In accordance with the invention, in a printer which produces images as a function of the combination of cyan (C), magenta (M), yellow (Y) and black (K) colorants on an output print, there is provided a simplified calibration process providing accurate printer response to ideal input.
In accordance with one aspect of the invention, in a printer which produces images as a function of the combination of cyan (C), magenta (M), yellow (Y) and black (K) colorants on an output print, responsive to device independent colorimetric description of an image, there is provided a method of calibrating the response of the printer to an image described in terms of colorimetric values, including the steps of first, determining a gray balanced or linear printer response; second, adding black to an ideal device dependent description of a color image in accordance with a predetermined black addition process, and third, providing a color correction transformation process, where the color correction transformation is accomplished via a method of interpolating printer responses from a look up table indexing colorimetric descriptions of measured real responses, including correction for gray density and under color removal.
In accordance with another aspect of the invention, the table relating device independent image descriptions to device dependent image descriptions is generated, with the entries to the table taking into account the gray balanced or linearized response of the printer, desirable undercolor removal, and downstream black addition to the device dependent color description of the image.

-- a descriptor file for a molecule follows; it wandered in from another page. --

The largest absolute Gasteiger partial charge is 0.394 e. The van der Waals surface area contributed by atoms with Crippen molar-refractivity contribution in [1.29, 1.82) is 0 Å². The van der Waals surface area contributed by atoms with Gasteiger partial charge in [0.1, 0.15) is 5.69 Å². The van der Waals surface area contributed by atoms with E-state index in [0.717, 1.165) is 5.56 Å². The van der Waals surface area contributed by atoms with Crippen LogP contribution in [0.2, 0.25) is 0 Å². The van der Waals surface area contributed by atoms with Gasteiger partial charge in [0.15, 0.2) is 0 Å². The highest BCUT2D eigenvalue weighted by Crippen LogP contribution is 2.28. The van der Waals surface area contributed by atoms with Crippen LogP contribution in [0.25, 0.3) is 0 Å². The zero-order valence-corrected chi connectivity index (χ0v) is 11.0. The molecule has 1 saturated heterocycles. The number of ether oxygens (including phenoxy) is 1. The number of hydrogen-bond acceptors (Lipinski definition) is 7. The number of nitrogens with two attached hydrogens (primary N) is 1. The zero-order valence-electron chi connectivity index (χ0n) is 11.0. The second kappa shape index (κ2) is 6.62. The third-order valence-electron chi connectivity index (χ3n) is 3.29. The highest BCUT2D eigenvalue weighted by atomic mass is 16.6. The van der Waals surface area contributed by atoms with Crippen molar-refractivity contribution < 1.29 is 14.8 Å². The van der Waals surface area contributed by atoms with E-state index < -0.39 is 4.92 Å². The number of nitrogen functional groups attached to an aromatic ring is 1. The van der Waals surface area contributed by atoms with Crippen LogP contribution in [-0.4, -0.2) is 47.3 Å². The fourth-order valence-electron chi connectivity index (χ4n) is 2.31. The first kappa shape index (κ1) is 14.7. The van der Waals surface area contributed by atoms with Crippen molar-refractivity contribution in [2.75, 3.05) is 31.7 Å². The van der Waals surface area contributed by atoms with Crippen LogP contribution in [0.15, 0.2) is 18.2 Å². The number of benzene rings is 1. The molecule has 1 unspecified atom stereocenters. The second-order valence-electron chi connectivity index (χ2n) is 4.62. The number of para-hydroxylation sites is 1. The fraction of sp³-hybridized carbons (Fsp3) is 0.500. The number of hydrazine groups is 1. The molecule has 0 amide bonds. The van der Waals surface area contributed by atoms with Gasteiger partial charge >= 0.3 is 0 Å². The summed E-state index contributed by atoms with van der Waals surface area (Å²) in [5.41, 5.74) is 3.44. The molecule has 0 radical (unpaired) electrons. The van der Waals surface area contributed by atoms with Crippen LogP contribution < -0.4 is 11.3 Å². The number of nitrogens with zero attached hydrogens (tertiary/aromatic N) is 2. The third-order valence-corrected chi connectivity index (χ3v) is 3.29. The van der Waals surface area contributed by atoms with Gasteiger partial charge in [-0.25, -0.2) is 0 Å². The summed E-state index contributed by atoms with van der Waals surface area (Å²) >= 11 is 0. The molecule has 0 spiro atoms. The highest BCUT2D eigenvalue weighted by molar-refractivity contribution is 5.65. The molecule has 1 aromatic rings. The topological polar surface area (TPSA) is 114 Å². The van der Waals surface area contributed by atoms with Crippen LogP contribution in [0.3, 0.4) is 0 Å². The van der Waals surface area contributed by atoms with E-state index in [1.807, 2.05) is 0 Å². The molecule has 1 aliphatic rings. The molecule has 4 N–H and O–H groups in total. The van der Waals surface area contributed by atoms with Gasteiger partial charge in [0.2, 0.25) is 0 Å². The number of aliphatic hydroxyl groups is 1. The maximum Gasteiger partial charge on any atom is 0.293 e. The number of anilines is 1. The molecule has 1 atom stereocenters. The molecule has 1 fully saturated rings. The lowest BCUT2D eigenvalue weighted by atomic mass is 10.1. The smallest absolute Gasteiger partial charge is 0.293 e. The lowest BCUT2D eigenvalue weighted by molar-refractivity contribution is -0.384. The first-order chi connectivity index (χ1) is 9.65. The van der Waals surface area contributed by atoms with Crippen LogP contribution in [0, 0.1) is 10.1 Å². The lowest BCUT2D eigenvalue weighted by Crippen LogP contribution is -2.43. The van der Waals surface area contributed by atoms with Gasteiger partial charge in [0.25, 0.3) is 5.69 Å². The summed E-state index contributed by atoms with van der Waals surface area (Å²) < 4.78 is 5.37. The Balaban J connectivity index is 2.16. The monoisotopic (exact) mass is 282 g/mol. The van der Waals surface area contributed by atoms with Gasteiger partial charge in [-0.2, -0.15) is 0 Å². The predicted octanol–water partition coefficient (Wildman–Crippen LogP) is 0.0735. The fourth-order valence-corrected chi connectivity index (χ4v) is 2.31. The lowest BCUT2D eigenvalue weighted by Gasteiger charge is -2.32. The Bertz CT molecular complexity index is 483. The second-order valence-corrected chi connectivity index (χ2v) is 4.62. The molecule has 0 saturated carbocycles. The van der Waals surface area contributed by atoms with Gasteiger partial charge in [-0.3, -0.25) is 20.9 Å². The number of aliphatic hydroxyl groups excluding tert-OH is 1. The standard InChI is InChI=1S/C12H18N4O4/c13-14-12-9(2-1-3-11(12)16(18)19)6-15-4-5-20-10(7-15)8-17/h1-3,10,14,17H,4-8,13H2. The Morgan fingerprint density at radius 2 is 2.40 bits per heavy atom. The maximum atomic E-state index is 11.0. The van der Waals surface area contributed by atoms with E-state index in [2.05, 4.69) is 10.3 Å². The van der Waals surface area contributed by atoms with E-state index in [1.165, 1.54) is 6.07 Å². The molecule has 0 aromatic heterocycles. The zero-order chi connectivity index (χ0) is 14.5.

In accordance with yet another aspect of the invention, there is provided a method of calibrating a color printer so that color images defined in terms of colorimetric color signals may be printed on a color printer responsive to printer colorant signals to render color prints with a set of three primary colorants and black on a substrate, the calibration method comprising the ordered steps of:
a) gray balancing or linearizing the printer response;
b) determining, for a given density characteristic of a combination of primary colorant signals to generate a color on the substrate, a black colorant signal, to add black to a color print;
c) producing a color transform and correction table; and
d) storing an addressable mapping of colorimetric color signals to colorant signals in a printer memory.
In accordance with still another aspect of the invention, there is provided a method of printing in a calibrated color printer so that scanned color images defined in terms of colorimetric color signals may be printed on a color printer responsive to printer colorant signals to render a color print with a set of three primary colorants and black on a substrate, and including undercolor removal, the printing method comprising the ordered steps of:
scanning an image to derive a set of device independent colorimetric color signals;
converting said colorimetric color signals into device dependent primary colorant signals, each primary colorant signal defining a density of colorant to be used in rendering a color print, said conversion accounting for a subsequent black colorant addition;
determining, for a density of the combination of primary colorant signals a black colorant signal, to add black colorant to the color print;
gray balancing or linearizing the primary colorant signals and linearizing black to generate a set of corresponding printer colorant signals to control the printer; and